In Search of Strength

January 26, 2018

When my mother was on her deathbed, I frequently heard people comment on her strength. She had a catchphrase, “fight like a girl,” and she was the living embodiment of this saying. She beat cancer twice and fell after it came back a third time —  stage four breast cancer can knock out even the greatest of fighters. I couldn’t help asking myself exactly what made her so strong.

I was at 220.

I wasn’t fair to myself, just as life wasn’t entirely fair to me. I was consumed by the lack of justice I felt in my life. In an attempt to stabilize my emotions, I started working out. I was  5-foot-4 and 220 pounds by the end of my freshman year of high school. Unsatisfied, I began going to the gym with my grandmother. She showed me the treadmill — I began running.

I remember the first day I stepped onto that treadmill at our local Choice Fitness. My grandma showed me how it worked, and proceeded to leave me in the dust. I couldn’t run a mile. I could barely run at all. I walked as quickly as I could instead. I’m not sure of my exact speed—it could have been three or four mph—but it didn’t matter. What did matter was the fact that my feet began moving below me. I hadn’t found my strength yet, but I’d found my stride.

I moved on to 210, 200, 190, and 180.

I didn’t begin running for the compliments. I ran to focus my anger.  When I was by myself, I would replay all of the hardest moments of my upbringing: learning my mother had cancer, taking constant abuse from my father, not having money for food. When I stepped onto the treadmill, these thoughts still wouldn’t leave my head, but something rather strange happened to them instead. They burned a fire inside of me that motivated me to keep pushing.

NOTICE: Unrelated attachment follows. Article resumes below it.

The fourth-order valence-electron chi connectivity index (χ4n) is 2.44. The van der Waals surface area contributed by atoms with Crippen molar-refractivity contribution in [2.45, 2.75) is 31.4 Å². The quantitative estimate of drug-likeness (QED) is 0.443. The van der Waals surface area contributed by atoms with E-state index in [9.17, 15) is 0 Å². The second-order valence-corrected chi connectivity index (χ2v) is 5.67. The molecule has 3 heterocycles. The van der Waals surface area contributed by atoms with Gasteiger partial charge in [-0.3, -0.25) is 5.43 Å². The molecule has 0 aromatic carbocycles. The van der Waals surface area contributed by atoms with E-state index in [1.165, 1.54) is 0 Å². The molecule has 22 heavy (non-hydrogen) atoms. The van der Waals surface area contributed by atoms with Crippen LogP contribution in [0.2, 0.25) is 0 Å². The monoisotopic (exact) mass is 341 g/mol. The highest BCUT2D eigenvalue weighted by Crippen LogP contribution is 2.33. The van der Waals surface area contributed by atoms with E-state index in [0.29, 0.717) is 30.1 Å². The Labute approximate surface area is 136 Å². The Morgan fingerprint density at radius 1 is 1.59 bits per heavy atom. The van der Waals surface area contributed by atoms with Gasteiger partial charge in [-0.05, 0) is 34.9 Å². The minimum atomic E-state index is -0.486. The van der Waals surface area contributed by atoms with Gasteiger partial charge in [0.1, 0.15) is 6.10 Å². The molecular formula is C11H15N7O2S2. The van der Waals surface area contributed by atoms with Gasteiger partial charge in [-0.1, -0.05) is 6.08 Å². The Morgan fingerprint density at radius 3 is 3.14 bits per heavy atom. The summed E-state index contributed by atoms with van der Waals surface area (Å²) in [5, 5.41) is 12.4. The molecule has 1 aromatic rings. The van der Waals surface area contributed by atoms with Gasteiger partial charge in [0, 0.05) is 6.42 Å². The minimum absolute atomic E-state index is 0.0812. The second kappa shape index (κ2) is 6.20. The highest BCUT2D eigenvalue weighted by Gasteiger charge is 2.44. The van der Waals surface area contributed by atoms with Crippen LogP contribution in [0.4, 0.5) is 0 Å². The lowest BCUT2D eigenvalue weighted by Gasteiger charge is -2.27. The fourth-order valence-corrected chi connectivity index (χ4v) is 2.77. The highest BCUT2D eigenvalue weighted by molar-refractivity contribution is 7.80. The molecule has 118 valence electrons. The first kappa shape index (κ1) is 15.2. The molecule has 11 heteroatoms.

I’d forget how far I was running. I’d keep going to the point of complete exhaustion, and when I thought I had nothing left, I’d turn up the incline all the way and walk uphill as quickly as possible. I became focused, unstoppable.

I slammed through 170, hit 160, and stopped at 150.

I’d reached the lightest I’d ever been, and among the compliments, I began to hear faint hints of worry from my grandmother, the very person who got me into the gym. I was getting quite light for my height, and I had little to no muscle tone. I was no longer familiar with the face I saw in the mirror. Had I grown too deeply in love with the fact that I was losing weight?

I ran a Spartan Race to test my endurance and found myself more than capable of handling the distance part of the run , but I hit a brick wall at the strength tests, and embarrassingly, had to skip an obstacle because I was unable to lift a 50- pound stone for the required number of reps.

I realized that I had lost track of what strength meant. In both a literal and metaphorical sense, I was running to avoid feeling the way I did before. Running gave me a sense of control over my life, and I feared that I had grown too attached to it. Instead of facing the abuse I’d dealt with growing up, and dealing with the pain of seeing my mother pass, I ran away. I found a way to avoid confronting these emotions.

I realized my strength at 190.

I started lifting. I began eating more. I learned to use a barbell. I realized that my mother didn’t run away from her constant fight against cancer, but rather tackled it head on. I wanted to emulate this.

The gym is a community; I shared my pursuit of strength with the people I met there. I made friends instead of slamming my headphones over my ears and ignoring everyone as I ran. I realized that I found a part of my strength in the other people training.

It was also a family: Joel and Emmanuel, two men whom I only knew as The Greek Guys, and so many others. When we were in the gym together, we shared our victories. My mother’s strength was also of community. I realized that no matter what, there had always been someone around to listen to my mother, to hold her hand when neuropathy set in and she couldn’t feel anything. She was a beacon of hope, and she inspired the people around her.

I’ve come to find joy in my time at the gym, and I continue to lift (and even run!) to this day. In my journey to discover exactly what strength is, I also came to understand the very thing that made my mother so strong. It wasn’t her ability to win physical fights (of which she won many) or the fact that she found a way to feed us when we had no money to our name (which also happened quite often). Her strength was found within the web of people she knew that loved her and cared about her story. I try to bring her love for community into every single space I enter at Georgetown.

Image Credit: Egan Barnitt

Emilio Joubert
Emilio is a junior in the College, majoring in Italian. He is a low-income, first generation college student.

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